This (massively simplified) analysis would split people into three groups – those who perform best in stressful situations (Val homozygotes), those who perform best in relaxed situations (Met homozygotes) and those who perform best in the middle ground (heterozygotes). The two extreme groups are sometimes referred to as “warriors” and “worriers” if you want to have a look for some more detail on this – though they’re not names I’m fond of because they would seem to infer that being a Val homozygote is better than being a Met homozygote.

Just Part of the Picture

There are a lot of different factors in play...
There are a lot of different factors in play…

Before moving on to what this might mean for the workplace, it’s worth explaining how drastically I’ve simplified the above. Firstly, there are a huge number of other factors that impact on dopamine sensitivity and absorption – for example, oestrogen can increase dopamine levels, there are a number of other enzymes which play a role in breaking down dopamine (monoamine oxidase and aldehyde dehydrogenase, in case you’re interested) and there are a number of other steps in determining dopamine levels (sensitivity to environment, creation, receptors etc). Secondly, there are a wide range of other factors that determine how someone responds to a “stressful” situation (not least whether you actually interpret that situation stressful). Thirdly, the rate of dopamine breakdown by COMT enzyme has wider effects than just moderating our response to stress, e.g. the Val variant is linked with alcoholism. Finally, there are a number of other versions of the COMT gene (and thus the COMT enzyme), like rs737865 and rs165599.

What Does This Mean in the Present?

quotescover-PNG-39Primarily, this acts as a reminder that we need to be aware of individual differences. I think the COMT-stress relationship is a great reminder of this for a few reasons. The fact that we’ve found two alleles which  impact on our performance provides a clear line of sight between cause (genotype) and effect (whether you perform better under stress or under normal circumstances). People often think of individual differences as “wishy-washy” things, but this is a good reminder that they’re not necessarily the kind of things that can just be changed overnight. Stress is an area where this kind of thinking is very common – people are often very derogatory about those who “can’t cope under pressure” and “pull it together” is a fairly common refrain, but this shows it’s not as simple or straightforward as that.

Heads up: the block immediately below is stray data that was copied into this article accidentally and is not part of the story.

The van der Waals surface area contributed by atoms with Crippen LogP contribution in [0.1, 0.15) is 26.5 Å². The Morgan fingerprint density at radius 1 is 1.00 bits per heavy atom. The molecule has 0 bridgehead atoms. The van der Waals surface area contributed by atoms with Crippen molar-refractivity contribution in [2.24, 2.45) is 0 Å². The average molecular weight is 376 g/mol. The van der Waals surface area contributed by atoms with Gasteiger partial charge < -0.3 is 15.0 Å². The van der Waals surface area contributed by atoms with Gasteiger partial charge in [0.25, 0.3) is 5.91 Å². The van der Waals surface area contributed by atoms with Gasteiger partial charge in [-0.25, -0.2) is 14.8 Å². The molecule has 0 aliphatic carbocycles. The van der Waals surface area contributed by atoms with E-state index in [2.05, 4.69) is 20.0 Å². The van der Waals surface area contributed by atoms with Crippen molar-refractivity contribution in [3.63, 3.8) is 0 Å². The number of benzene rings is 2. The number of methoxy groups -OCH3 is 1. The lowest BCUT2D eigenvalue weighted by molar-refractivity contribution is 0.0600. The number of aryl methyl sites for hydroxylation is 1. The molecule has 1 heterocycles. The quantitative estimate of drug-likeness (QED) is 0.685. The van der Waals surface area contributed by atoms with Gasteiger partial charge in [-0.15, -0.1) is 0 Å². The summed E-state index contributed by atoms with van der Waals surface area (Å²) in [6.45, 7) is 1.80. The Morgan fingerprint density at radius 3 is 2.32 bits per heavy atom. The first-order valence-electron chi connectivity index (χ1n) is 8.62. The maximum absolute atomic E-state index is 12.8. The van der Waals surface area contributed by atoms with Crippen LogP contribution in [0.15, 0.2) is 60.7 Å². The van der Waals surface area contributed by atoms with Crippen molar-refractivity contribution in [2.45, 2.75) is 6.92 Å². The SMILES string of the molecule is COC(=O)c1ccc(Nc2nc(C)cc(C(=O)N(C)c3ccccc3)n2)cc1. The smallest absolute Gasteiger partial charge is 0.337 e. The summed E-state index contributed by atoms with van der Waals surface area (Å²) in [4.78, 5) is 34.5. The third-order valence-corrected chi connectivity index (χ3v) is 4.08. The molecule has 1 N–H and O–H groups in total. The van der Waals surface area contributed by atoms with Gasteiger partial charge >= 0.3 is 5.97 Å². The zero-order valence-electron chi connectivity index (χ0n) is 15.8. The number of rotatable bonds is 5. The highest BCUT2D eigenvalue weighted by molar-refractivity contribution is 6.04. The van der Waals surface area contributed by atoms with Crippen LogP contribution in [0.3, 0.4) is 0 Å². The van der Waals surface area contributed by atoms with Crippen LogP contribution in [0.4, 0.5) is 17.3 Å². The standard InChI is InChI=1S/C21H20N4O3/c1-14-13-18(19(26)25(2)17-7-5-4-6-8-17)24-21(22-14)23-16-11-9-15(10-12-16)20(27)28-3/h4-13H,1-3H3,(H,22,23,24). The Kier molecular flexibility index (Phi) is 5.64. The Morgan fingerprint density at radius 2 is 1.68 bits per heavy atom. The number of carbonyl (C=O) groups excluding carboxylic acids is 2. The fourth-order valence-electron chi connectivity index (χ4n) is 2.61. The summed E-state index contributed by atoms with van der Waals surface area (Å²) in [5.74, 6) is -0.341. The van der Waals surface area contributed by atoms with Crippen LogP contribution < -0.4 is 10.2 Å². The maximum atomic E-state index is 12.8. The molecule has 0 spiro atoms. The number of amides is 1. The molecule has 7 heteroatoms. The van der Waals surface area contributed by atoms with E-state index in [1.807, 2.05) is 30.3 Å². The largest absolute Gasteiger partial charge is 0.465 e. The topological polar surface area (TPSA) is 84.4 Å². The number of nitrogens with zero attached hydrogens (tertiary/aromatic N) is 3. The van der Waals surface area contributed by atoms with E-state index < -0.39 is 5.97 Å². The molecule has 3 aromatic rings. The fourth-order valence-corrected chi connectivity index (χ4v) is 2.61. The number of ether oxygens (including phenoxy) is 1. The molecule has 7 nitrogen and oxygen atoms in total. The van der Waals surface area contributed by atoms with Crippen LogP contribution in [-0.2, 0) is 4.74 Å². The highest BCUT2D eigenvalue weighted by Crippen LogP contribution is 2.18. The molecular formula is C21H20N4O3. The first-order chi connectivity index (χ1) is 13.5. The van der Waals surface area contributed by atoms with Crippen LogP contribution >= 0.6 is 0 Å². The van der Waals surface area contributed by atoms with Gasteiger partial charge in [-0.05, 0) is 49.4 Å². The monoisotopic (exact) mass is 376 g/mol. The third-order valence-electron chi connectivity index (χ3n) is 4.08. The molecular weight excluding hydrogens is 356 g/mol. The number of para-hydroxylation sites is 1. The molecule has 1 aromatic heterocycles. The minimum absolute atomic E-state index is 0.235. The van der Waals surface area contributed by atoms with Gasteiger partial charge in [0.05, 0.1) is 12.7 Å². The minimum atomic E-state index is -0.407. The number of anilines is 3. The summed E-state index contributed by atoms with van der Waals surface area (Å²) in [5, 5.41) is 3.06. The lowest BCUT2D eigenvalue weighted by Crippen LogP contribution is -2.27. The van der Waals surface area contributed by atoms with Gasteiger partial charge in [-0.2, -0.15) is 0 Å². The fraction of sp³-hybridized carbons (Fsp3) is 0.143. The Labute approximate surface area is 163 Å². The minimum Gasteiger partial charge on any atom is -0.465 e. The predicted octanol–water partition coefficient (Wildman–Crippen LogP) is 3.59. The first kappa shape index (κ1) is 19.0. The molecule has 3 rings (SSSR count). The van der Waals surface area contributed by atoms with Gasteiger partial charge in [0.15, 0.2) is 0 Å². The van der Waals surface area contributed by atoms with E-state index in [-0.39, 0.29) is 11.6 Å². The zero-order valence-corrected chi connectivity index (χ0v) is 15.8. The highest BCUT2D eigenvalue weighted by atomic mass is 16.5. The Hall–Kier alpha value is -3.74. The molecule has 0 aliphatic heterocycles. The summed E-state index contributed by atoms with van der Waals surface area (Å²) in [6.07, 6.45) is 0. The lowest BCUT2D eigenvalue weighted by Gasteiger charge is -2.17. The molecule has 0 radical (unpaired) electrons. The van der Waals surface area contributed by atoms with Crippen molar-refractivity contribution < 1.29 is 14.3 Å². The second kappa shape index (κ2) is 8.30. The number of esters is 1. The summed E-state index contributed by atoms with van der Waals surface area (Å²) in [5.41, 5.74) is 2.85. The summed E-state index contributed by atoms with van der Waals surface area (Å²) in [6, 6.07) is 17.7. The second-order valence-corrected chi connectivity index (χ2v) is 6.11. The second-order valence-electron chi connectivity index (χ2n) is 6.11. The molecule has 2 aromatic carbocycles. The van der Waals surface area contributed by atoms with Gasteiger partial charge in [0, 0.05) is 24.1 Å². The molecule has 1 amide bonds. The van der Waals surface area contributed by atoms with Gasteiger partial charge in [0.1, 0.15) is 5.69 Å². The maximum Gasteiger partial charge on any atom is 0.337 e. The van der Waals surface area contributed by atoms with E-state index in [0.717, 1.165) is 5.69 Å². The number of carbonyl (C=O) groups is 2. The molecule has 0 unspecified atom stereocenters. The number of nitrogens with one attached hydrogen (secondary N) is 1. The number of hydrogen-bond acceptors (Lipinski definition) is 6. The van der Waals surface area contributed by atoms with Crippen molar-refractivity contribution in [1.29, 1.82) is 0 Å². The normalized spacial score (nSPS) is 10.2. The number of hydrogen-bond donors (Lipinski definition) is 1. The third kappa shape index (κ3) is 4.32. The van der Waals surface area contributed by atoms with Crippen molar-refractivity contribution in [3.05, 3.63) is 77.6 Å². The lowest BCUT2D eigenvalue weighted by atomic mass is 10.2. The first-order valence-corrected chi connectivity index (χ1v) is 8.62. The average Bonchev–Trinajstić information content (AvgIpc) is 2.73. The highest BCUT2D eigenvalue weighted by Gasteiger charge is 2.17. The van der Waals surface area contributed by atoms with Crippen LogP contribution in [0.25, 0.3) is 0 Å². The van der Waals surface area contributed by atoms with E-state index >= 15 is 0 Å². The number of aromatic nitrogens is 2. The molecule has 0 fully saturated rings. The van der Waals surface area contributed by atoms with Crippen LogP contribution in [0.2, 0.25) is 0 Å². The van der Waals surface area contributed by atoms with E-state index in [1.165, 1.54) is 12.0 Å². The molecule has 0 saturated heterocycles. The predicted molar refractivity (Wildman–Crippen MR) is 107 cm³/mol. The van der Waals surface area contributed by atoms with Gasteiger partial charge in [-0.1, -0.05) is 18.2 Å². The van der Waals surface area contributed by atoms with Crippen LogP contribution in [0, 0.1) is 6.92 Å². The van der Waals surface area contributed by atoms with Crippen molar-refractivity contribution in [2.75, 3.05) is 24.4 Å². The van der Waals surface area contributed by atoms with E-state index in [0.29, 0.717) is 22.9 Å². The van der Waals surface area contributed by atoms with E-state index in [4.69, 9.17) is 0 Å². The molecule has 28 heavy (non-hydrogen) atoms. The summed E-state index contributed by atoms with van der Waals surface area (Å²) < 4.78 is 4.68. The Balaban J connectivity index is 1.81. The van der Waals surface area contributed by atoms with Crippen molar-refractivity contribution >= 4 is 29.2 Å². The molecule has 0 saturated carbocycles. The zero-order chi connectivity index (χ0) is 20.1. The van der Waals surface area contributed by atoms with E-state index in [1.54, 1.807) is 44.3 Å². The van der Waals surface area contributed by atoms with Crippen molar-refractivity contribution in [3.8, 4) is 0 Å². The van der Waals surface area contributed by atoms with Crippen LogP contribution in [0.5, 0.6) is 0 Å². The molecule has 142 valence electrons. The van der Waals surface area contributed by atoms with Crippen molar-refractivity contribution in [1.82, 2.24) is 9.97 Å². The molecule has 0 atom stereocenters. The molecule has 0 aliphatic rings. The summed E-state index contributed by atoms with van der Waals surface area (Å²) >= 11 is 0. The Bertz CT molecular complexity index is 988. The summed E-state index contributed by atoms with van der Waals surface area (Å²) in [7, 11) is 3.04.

I also like the example because it highlights that differences between us give us different strengths and weaknesses – you can’t characterise either of the COMT alleles as fundamentally better than the other. If we assume that everything else is the same, then those with Val variants perform better than those with Met variants under stress, but worse under normal circumstances. Those with Val variants are more likely to be seen as a “man for a crisis”, while those with Met variants are more likely to be perceived as self-motivated.

If we understand the strengths and weaknesses of ourselves and others then we can increase the chances of us all finding our niche – or shaping ourselves to fit a desired niche.

If You Could Know Everyone’s COMT Genotype, Would You Want To?

Before reading on, think about the question above; there’s a lot to consider.

Genetic-discriminationThe advantages of knowing are obvious: an increased ability to put people in a better position to succeed and be happy; an improvement in the performance of your teams; and an enhancement to your company’s approach to recruitment. If the opportunity to access this information was available, it would be very difficult to resist. Imagine recruiting and being able to complement CVs, competencies, test results, interviews etc. with genetic information that provided an indicator of a candidate’s likely success – would you say no?

But the negatives are also powerful: as highlighted above, we only see part of the picture in relation the allele-outcome relationship; we also miss the impact of experiences on people; there’s a risk of putting people into a “box”; we’d likely remove diversity in skills from the workforce (with all the related negatives); and the more difficult to define, but very uncomfortable, concern about what discrimination means in this context.